How do we engage with cultural heritage that is entwined with colonial history? What special role do museums play in this context and how to we want their role to look like in the future?
With a special focus on the Uganda National Museum we tackled those questions and mapped out some ways in which artists can come in in this process.
How do we engage with cultural heritage that is entwined with colonial history? What special role do museums play in this context and how do we want their role to look like in the future?
© Nadja Frercksen
These questions were the foundation for a two-day workshop which took place on 20thand 21st of June 2017 and was initiated by Goethe-Zentrum Kampala. The event was kicked-off by a presentation of Yvette Mutumba, co-founder and editor-in-chief of the art magazineContemporary And (C&) – Platform for International Art from African Perspectives and senior guest researcher of the project AfricanArt History and the Formation of a Modern Aesthetic (2015 – 2018). On the basis of “Foreign Exchange”, an exhibition that Yvette Mutumba co-curated at the Museum of World Cultures in Frankfurt, Germany, she presented how artistic interventions as part of innovative curatorial practice enable museums with ethnographic collections to re-contextualize objects of colonial history.
© Yvette Mutumba
This fruitful impetus was followed by presentations by two Ugandan visual artists talking about their artistic practice. Printmaker Fred Mutebi presented his endeavor to produce high-quality printing paper out of the locally produced and culturally-rooted material of bark cloth and additionally presented his concept of the “living museum”. A second presentation was offered by Xenson who gave insights into his performative works employing bark cloth in order to draw upon relevant topics on a local and global level.
The second workshop day started at the Uganda National Museum, where participants were given a tour of the ethnography section of the permanent exhibition, which allowed for some reference to the presentations of the first day. This was followed by an insight by Richard Asiimbwe and Abiti Nelson into the work and challenges the Uganda Museum is currently facing and led to a subsequent focus on the museum as one example of how to display and engage with cultural heritage.
© Yvette Mutumba
A heterogeneous group of about 30 artists, curators, anthropologists as well as art critics and museum employees discussed the presented topics and ideas of both days before entering into a group-work-phase. This was the time for concrete brainstorming about the challenges that arise when presenting and working with cultural heritage in Uganda, about ideal solutions and, most importantly, about realistic first steps of actions. Thereafter, the groups presented their discussion outcomes to all – the foundation for even more debating about the displaying of cultural heritage in Uganda, the role of the Uganda National Museum and the engagement of artist in this process. We thank all participants for their great commitment!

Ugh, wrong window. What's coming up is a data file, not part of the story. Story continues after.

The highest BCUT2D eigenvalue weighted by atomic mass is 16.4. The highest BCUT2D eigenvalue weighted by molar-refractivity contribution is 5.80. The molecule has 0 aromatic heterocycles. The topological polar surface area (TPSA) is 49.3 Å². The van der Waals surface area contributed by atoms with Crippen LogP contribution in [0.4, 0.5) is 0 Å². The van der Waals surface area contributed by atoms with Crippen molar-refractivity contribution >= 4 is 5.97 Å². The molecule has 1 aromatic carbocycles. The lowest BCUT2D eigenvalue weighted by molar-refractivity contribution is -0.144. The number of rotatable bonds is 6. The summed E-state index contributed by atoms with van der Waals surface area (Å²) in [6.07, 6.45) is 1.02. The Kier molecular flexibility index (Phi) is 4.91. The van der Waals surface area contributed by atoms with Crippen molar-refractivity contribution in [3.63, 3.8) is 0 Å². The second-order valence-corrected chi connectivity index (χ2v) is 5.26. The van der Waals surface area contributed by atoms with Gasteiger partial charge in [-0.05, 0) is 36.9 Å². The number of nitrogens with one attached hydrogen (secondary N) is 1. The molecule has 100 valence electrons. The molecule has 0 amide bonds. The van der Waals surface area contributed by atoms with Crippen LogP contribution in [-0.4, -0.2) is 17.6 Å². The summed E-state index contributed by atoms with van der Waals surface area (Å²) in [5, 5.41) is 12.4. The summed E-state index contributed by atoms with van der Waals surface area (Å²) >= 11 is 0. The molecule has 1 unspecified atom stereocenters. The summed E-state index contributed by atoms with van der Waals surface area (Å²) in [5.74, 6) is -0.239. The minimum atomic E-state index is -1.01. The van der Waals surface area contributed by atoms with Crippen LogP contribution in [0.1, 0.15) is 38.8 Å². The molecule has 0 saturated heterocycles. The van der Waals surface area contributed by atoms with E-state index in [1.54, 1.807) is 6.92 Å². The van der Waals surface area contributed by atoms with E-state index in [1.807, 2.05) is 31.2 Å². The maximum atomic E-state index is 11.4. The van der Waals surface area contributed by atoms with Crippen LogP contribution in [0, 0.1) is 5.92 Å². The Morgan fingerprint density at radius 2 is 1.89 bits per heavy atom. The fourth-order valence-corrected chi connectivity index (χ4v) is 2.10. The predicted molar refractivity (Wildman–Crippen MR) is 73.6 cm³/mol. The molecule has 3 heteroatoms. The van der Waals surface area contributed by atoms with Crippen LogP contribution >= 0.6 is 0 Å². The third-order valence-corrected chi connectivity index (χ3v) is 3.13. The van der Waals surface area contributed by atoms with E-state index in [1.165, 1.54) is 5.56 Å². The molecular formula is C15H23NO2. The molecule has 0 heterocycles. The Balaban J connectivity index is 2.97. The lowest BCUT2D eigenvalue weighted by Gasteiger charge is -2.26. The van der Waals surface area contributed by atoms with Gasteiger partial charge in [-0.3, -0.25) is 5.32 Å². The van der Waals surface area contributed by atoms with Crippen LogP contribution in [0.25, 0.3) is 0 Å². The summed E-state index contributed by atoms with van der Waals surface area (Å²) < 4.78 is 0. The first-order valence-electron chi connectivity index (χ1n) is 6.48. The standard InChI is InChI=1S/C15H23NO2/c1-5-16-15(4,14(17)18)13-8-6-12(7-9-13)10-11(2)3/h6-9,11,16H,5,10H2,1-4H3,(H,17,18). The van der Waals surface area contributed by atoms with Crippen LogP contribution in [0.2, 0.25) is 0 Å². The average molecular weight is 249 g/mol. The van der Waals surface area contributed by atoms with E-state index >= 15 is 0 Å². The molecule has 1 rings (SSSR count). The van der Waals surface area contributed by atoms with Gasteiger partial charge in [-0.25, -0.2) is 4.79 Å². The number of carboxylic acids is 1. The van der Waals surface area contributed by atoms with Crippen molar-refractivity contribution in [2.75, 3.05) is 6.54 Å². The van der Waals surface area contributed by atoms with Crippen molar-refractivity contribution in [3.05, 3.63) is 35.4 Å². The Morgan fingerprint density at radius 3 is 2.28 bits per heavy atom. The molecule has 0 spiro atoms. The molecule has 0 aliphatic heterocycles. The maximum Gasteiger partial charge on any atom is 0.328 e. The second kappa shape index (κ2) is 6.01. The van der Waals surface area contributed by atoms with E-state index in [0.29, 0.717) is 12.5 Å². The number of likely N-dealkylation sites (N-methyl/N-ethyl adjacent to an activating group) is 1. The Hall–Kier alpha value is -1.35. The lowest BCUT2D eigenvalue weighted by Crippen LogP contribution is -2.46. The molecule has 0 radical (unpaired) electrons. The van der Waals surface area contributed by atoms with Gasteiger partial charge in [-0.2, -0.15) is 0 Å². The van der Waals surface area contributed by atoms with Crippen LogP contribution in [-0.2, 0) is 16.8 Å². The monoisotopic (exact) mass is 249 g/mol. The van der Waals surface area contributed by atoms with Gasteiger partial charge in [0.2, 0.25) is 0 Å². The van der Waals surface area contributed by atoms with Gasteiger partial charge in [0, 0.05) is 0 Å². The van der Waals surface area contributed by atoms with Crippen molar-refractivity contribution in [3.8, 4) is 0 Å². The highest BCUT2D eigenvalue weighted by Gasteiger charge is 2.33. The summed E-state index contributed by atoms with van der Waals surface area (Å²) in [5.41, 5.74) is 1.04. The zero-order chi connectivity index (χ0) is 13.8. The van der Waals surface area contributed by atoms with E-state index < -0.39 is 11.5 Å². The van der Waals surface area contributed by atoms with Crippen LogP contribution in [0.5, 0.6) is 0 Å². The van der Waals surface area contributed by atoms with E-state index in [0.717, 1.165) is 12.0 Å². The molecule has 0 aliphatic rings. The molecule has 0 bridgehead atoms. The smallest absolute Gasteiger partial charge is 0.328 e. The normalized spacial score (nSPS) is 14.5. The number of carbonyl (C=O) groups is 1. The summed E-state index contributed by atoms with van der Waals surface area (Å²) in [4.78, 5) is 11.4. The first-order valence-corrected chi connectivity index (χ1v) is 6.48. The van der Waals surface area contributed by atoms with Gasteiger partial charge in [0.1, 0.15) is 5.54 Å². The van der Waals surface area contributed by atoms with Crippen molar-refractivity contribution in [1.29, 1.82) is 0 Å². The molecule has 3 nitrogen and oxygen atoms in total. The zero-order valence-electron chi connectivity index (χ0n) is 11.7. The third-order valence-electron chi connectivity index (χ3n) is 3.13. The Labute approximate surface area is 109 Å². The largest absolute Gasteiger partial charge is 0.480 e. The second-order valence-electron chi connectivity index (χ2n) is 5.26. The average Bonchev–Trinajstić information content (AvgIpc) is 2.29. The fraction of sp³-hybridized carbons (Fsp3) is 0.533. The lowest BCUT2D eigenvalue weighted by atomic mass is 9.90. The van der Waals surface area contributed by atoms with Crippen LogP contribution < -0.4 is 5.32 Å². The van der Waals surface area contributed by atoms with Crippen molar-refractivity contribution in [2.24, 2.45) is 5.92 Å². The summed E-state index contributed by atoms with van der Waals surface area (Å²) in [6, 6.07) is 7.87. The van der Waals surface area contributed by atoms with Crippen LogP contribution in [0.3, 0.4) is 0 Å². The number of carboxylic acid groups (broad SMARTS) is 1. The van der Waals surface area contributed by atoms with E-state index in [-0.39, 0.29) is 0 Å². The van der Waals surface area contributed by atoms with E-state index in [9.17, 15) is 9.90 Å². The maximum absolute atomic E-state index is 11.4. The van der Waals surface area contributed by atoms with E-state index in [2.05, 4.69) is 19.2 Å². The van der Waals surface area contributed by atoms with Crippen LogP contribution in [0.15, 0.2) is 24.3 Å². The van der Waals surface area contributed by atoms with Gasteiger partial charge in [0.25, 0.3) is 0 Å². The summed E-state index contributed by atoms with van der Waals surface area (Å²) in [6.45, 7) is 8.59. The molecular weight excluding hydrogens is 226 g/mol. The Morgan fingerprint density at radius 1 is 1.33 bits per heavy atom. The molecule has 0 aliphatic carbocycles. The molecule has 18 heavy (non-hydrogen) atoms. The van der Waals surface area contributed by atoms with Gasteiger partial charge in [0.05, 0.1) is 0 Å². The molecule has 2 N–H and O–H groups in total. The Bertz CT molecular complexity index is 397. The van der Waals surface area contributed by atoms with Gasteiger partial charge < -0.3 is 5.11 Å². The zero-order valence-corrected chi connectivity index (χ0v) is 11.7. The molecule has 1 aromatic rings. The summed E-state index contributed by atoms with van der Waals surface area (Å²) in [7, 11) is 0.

One of the participants reflects:
>> I was excited about this workshop as an avid reader and student of African pre-history. I wanted to know what this meant. I think there has been a falsification of African consciousness and I wanted to understand how one goes about decolonizing a museum and its artifacts because I’m also interested in the decolonization of the African mind.The work of Yvette Mutumba is impressive, she has a great mind and I love the publication C& which her team is responsible for. As I say in one of my poems, ‘To lift the needle off the vinyl and place it in a different groove’.
We need to see and hear different perspectives on Africa which include our own narratives.
I definitely gained insight into what is happening with our own Ugandan Museum. I went there as an artist looking forward to an opportunity to engage with the artifacts and create new pieces of work informed by that interaction, but what I learnt was that the staff of the museum works in an environment where their hands are tied, which makes it hard for them to innovate and try new things. That even though Western museums talk about decolonising their institutions, this does not involve returning ‘objects’ back to their African owners.
On the second day we brainstormed possible solutions to challenges, brought forth ideas for the museum to interact with artists to bring new energy into the museum space. The suggestions were endless, but I’m unsure if they will be implemented because our minds are still colonised as was reflected by some of the comments on the roles of women and what we do ‘behind the scenes’ in support of culture and conservation. Patriarchy in full effect cloaked in culture.
I believe with planning anything is possible even the unexpected. However, before we can begin to work with the museum as artists, there needs to be some kind of framework as to how the partnership will work. I’m hoping some of the great ideas can be actioned by museum staff but as the saying goes: ‘You can take a horse to water but you can’t make it drink’. <<
Ife Piankhi is a Poet, Creative Facilitator and Installationist.
For another participant’s review, see Philip Balimunsi’s blog article.